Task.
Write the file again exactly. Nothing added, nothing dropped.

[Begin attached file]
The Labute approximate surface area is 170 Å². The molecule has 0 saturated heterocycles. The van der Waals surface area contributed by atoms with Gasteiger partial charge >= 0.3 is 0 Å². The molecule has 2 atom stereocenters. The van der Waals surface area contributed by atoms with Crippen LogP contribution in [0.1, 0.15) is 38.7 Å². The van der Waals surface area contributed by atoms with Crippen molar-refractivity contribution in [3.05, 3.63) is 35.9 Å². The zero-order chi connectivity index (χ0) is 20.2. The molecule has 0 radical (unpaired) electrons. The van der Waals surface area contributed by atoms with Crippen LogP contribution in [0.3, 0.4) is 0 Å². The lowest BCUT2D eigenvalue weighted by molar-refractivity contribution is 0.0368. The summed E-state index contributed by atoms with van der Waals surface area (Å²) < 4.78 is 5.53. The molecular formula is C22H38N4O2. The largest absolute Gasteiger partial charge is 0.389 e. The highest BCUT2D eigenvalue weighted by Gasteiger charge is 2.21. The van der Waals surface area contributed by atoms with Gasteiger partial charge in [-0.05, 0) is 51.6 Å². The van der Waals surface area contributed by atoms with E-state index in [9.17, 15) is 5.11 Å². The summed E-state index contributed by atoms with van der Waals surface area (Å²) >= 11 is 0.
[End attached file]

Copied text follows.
The Labute approximate surface area is 170 Å². The molecule has 0 saturated heterocycles. The van der Waals surface area contributed by atoms with Gasteiger partial charge >= 0.3 is 0 Å². The molecule has 2 atom stereocenters. The van der Waals surface area contributed by atoms with Crippen LogP contribution in [0.1, 0.15) is 38.7 Å². The van der Waals surface area contributed by atoms with Crippen molar-refractivity contribution in [3.05, 3.63) is 35.9 Å². The zero-order chi connectivity index (χ0) is 20.2. The molecule has 0 radical (unpaired) electrons. The van der Waals surface area contributed by atoms with Crippen LogP contribution in [0.3, 0.4) is 0 Å². The lowest BCUT2D eigenvalue weighted by molar-refractivity contribution is 0.0368. The summed E-state index contributed by atoms with van der Waals surface area (Å²) < 4.78 is 5.53. The molecular formula is C22H38N4O2. The largest absolute Gasteiger partial charge is 0.389 e. The highest BCUT2D eigenvalue weighted by Gasteiger charge is 2.21. The van der Waals surface area contributed by atoms with Gasteiger partial charge in [-0.05, 0) is 51.6 Å². The van der Waals surface area contributed by atoms with E-state index in [9.17, 15) is 5.11 Å². The summed E-state index contributed by atoms with van der Waals surface area (Å²) >= 11 is 0.